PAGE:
Example of NPS group san

# crm_mon -1


============
Last updated: Tue Feb 16 15:26:58 2016
Current DC: nz80000-h2 (4adecb0c-2d04-4c1b-8ca6-6603c399a70e)
2 Nodes configured.
3 Resources configured.
============

Node: nz80000-h2 (4adecb0c-2d04-4c1b-8ca6-6603c399a70e): online
Node: nz80000-h1 (3e8fc051-bbf0-488d-8e55-b22f8639b23d): online

Resource Group: nps
    drbd_exphome_device (heartbeat:drbddisk):   Started nz80000-h2
    drbd_nz_device      (heartbeat:drbddisk):   Started nz80000-h2
    exphome_filesystem  (heartbeat::ocf:Filesystem):    Started nz80000-h2
    nz_filesystem       (heartbeat::ocf:Filesystem):    Started nz80000-h2
    fabric_ip   (heartbeat::ocf:IPaddr):        Started nz80000-h2
    wall_ip     (heartbeat::ocf:IPaddr):        Started nz80000-h2
    nz_dnsmasq  (lsb:nz_dnsmasq):       Started nz80000-h2
    nzinit      (lsb:nzinit):   Started nz80000-h2
    san_bkp     (heartbeat::ocf:Filesystem):    Started nz80000-h2
fencing_route_to_ha1    (stonith:apcmastersnmp):        Started nz80000-h2
fencing_route_to_ha2    (stonith:apcmastersnmp):        Started nz80000-h1


Example of distinct group san

# crm_mon -1


============
Last updated: Tue Feb 16 15:33:04 2016
Current DC: nz80000-h2 (4adecb0c-2d04-4c1b-8ca6-6603c399a70e)
2 Nodes configured.
4 Resources configured.
============

Node: nz80000-h2 (4adecb0c-2d04-4c1b-8ca6-6603c399a70e): online
Node: nz80000-h1 (3e8fc051-bbf0-488d-8e55-b22f8639b23d): online

Resource Group: nps
    drbd_exphome_device (heartbeat:drbddisk):   Started nz80000-h2
    drbd_nz_device      (heartbeat:drbddisk):   Started nz80000-h2
    exphome_filesystem  (heartbeat::ocf:Filesystem):    Started nz80000-h2
    nz_filesystem       (heartbeat::ocf:Filesystem):    Started nz80000-h2
    fabric_ip   (heartbeat::ocf:IPaddr):        Started nz80000-h2
    wall_ip     (heartbeat::ocf:IPaddr):        Started nz80000-h2
    nz_dnsmasq  (lsb:nz_dnsmasq):       Started nz80000-h2
    nzinit      (lsb:nzinit):   Started nz80000-h2
fencing_route_to_ha1    (stonith:apcmastersnmp):        Started nz80000-h2
fencing_route_to_ha2    (stonith:apcmastersnmp):        Started nz80000-h1


Resource Group: non_essential_mounts
    other_node_watcher  (heartbeat::ocf:Dummy): Started nz80000-h2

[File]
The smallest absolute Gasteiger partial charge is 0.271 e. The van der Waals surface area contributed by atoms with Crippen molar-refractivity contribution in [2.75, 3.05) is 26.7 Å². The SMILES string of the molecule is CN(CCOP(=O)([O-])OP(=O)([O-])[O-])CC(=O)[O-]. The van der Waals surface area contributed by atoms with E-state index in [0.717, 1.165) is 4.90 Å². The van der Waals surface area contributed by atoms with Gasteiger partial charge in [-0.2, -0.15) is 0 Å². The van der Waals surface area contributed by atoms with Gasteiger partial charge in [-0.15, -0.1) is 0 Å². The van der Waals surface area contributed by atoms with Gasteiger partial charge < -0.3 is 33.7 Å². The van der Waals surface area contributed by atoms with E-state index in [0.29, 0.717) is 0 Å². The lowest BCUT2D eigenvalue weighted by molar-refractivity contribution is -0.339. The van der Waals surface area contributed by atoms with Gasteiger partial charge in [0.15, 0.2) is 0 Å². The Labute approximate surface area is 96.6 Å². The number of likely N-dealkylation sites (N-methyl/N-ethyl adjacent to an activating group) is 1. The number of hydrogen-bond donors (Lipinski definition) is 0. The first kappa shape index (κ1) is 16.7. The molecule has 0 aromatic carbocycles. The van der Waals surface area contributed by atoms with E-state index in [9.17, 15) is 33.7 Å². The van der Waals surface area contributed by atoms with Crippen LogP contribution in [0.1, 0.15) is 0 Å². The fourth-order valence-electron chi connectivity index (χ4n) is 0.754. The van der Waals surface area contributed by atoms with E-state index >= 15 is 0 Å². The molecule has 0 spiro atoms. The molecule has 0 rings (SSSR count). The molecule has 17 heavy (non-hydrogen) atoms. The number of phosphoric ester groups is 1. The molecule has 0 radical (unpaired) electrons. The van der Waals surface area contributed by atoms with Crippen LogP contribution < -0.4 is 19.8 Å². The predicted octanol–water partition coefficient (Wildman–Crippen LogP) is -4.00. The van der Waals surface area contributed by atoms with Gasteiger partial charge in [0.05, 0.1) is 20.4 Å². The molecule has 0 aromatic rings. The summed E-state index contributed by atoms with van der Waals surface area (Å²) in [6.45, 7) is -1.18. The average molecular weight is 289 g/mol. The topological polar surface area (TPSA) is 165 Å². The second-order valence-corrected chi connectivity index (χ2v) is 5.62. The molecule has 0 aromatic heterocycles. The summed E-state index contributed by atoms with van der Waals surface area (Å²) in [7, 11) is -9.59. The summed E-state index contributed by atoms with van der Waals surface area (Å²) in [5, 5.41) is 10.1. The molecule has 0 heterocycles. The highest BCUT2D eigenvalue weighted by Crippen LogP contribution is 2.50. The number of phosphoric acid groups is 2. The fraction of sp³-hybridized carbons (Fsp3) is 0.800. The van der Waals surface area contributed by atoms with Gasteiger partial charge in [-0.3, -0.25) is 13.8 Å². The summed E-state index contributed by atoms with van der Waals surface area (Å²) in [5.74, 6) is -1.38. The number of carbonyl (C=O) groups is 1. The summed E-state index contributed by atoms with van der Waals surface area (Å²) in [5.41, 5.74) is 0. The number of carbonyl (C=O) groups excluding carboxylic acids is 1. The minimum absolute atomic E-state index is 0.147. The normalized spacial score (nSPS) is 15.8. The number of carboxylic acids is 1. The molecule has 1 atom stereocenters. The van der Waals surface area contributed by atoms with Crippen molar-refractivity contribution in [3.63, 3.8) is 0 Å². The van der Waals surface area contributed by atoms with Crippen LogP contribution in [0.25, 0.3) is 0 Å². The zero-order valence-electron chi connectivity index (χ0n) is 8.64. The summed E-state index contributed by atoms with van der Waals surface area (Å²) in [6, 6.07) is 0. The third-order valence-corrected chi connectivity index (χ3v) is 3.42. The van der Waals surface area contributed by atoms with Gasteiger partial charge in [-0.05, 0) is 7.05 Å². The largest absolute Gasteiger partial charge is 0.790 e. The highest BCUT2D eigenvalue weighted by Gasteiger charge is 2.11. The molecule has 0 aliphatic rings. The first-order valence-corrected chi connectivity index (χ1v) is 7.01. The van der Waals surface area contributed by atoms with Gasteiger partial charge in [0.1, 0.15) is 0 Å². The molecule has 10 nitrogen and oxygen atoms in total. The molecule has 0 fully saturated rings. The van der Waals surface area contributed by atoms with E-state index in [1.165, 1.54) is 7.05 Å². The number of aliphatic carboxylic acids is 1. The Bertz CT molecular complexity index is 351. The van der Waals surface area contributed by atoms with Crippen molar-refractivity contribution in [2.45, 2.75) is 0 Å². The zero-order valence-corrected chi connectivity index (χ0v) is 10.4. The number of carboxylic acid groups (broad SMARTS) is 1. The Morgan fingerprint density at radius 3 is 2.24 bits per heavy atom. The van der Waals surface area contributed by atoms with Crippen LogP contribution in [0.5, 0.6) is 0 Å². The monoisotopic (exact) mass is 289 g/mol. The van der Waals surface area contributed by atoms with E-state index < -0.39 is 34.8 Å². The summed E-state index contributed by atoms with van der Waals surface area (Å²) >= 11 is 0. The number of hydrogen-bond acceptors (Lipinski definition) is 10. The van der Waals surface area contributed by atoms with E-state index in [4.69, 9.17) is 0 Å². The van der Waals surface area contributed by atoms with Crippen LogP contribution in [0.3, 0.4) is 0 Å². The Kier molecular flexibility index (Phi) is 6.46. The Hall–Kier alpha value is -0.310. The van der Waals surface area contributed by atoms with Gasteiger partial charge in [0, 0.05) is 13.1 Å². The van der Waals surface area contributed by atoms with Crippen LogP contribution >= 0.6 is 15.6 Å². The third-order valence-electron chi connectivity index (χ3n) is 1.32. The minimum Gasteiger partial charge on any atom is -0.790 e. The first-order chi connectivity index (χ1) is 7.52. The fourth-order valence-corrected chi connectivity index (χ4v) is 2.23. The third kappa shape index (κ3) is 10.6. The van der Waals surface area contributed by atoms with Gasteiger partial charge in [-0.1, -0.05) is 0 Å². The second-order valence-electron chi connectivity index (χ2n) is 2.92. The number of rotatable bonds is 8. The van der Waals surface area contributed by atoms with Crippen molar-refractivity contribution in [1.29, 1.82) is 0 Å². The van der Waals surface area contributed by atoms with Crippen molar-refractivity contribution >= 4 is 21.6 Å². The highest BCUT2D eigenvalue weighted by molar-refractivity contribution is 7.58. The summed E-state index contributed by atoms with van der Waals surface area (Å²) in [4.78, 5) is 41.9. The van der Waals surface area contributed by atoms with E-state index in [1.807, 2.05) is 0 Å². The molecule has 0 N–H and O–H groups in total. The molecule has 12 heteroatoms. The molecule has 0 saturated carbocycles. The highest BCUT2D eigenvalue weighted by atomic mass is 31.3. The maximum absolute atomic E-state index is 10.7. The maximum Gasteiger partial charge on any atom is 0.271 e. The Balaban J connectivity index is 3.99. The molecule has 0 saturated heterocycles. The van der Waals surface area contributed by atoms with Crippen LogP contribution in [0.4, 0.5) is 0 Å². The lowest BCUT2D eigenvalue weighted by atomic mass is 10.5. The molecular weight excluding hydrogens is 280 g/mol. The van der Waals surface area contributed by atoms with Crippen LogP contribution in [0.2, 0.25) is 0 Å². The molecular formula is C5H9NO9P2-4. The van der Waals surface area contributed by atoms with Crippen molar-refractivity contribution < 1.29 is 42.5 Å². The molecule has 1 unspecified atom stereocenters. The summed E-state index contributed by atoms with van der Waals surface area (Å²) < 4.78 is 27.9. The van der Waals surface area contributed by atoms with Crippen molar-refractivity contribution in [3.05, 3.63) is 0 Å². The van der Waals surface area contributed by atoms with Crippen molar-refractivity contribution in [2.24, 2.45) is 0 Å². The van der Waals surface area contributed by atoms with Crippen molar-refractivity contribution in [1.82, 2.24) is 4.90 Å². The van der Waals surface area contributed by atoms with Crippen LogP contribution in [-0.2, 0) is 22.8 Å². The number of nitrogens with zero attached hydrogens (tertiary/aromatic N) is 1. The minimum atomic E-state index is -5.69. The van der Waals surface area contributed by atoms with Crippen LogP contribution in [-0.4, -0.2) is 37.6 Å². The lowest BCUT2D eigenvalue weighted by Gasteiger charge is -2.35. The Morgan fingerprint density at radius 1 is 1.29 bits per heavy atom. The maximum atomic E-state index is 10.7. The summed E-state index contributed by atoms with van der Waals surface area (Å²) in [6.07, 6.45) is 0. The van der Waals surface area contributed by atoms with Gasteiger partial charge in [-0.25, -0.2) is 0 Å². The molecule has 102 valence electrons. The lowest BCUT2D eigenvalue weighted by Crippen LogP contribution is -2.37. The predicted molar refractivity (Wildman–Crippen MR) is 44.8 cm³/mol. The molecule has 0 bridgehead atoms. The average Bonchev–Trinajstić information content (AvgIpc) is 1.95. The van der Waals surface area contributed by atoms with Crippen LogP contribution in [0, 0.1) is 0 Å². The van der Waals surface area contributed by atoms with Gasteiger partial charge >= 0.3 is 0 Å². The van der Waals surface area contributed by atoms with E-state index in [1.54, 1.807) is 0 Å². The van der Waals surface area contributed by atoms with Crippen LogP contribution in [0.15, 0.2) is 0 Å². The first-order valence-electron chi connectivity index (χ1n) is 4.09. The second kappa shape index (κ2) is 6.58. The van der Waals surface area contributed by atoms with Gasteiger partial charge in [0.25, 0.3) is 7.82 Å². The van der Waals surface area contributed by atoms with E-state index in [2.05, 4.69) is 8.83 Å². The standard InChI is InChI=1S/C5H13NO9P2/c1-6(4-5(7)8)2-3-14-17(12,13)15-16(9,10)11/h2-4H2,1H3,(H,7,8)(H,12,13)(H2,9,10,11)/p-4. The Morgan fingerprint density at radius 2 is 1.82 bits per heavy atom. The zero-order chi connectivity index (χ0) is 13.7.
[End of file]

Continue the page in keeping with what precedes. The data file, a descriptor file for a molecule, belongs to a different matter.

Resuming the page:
san_bkp     (heartbeat::ocf:Filesystem):    Started nz80000-h2


How to remove a SAN from Netezza PDA systems:

1. Make sure with the customer that the SAN is not being used.

2. Remove the SAN using same tool as when adding:

#/opt/nz-hwsupport/pts/external_storage_tool.pl
Select 1.) High Availability Cluster
Select 2.) Remove a Mount From the Cluster (remove_mount)

Select the mount you want to remove

3. check /etc/fstab and remove the lines if any for that mount.

4. take note of the output of df, lvs and pvs as they will be needed in next steps:

for example:

#df
Filesystem 1K-blocks Used Available Use% Mounted on
/dev/sda3 36569968 3062792 31619540 9% /
/dev/sda10 8123168 2063260 5640616 27% /usr
/dev/sda12 4061540 208008 3643888 6% /usr/local
/dev/sda9 8123168 731196 6972680 10% /var
/dev/sda8 8123168 2636748 5067128 35% /opt
/dev/sda7 16253924 971480 14443452 7% /tmp
/dev/sda5 281194908 38305164 228375420 15% /nzscratch
/dev/sda1 1019208 71468 895132 8% /boot
none 79990784 182528 79808256 1% /dev/shm
/dev/drbd0 16387068 3778168 11776464 25% /export/home
/dev/drbd1 309510044 162873204 130914556 56% /nz
/dev/mapper/backup_vg-backuplv
12518413000 6960306164 4922350804 59% /backups

# lvs
LV VG Attr LSize Origin Snap% Move Log Copy% Convert
backuplv backup_vg -wi-ao 11.84T

# pvs
PV VG Fmt Attr PSize PFree
/dev/sdb1 backup_vg lvm2 a-- 476.81G 0
/dev/sdc1 backup_vg lvm2 a-- 476.81G 0
/dev/sdf1 backup_vg lvm2 a-- 5.46T 0
/dev/sdg1 backup_vg lvm2 a-- 5.46T 640.00M

5. Double check that the SAN is unmounted:

# umount /backups


6/ Remove the Logical Volumes:

lvremove /dev/mapper/backup_vg-backuplv

7/ Remove the Volume groups assigned to the Logical Volumes removed

vgremove backup_vg

You can find which VG assigned to which LV by checking the output of lvs collected in step 4:

# lvs
LV VG Attr LSize Origin Snap% Move Log Copy% Convert
backuplv backup_vg -wi-ao 11.84T

8/ Remove the physical volumes assigned for the volume groups removed:

pvremove /dev/sdb1
pvremove /dev/sdc1
pvremove /dev/sdf1
pvremove /dev/sdg1


You can find which PV is assigned to which VG by checking the output of pvs collected in step 4:

# pvs
PV VG Fmt Attr PSize PFree
/dev/sdb1 backup_vg lvm2 a-- 476.81G 0
/dev/sdc1 backup_vg lvm2 a-- 476.81G 0
/dev/sdf1 backup_vg lvm2 a-- 5.46T 0
/dev/sdg1 backup_vg lvm2 a-- 5.46T 640.00M


It is ONLY at this point the SAN admin can de-allocate the luns for the SAN.

If the luns are removed prior to this de-configuration, host level corruption and database hanging may occur.

Appendix:

A. Adding extra lun to existing filesystem, or expanding existing LUN (only possible with LVM)

Ensure the lun shows correct size in /proc/partitions on both nodes.

If not, reboot.

add new lun to LVM, or scan in the larger lun:
#pvcreate /dev/sdc

or

#pvscan

Add PV to VG, or scan in larger sized PV

#vgextend vg0 /dev/sdc

or

#vgscan

Confirm VG shows extra space

#vgs

Unmount filesystem

#umount /bkp

Expand LV

#lvextend +100%FREE (replace with specific size if required)

FSCK volume group

#fsck -f /dev/vgo0/lvol0

Expand filesystem

#resize2fs /dev/vgo0/lvol0

Remount

# mount -t ext3 /dev/vg0/lvol0 /bkp

B. Troubleshooting SAN performance

1. Update to latest HBA firmware

2. Check /var/log/messages for errors

3. Check dmesg command for errors

4. Perform dd test to test write speed.
Note: write a minimum of 2x system memory to prevent caching throwing off results.

Example DD command (san mounted under /backup, writing ~256GB) :

Write:
1.  dd if=/dev/zero of=/backup/dd_test bs=64K count=3800K

Read:
1.  dd if=/backup/dd_test of=/dev/null bs=64K

Document information

More support for: PureData System for Analytics
Storage

Software version: 1.0.0

Operating system(s): Platform Independent

Reference #: 1700900

Modified date: 14 June 2017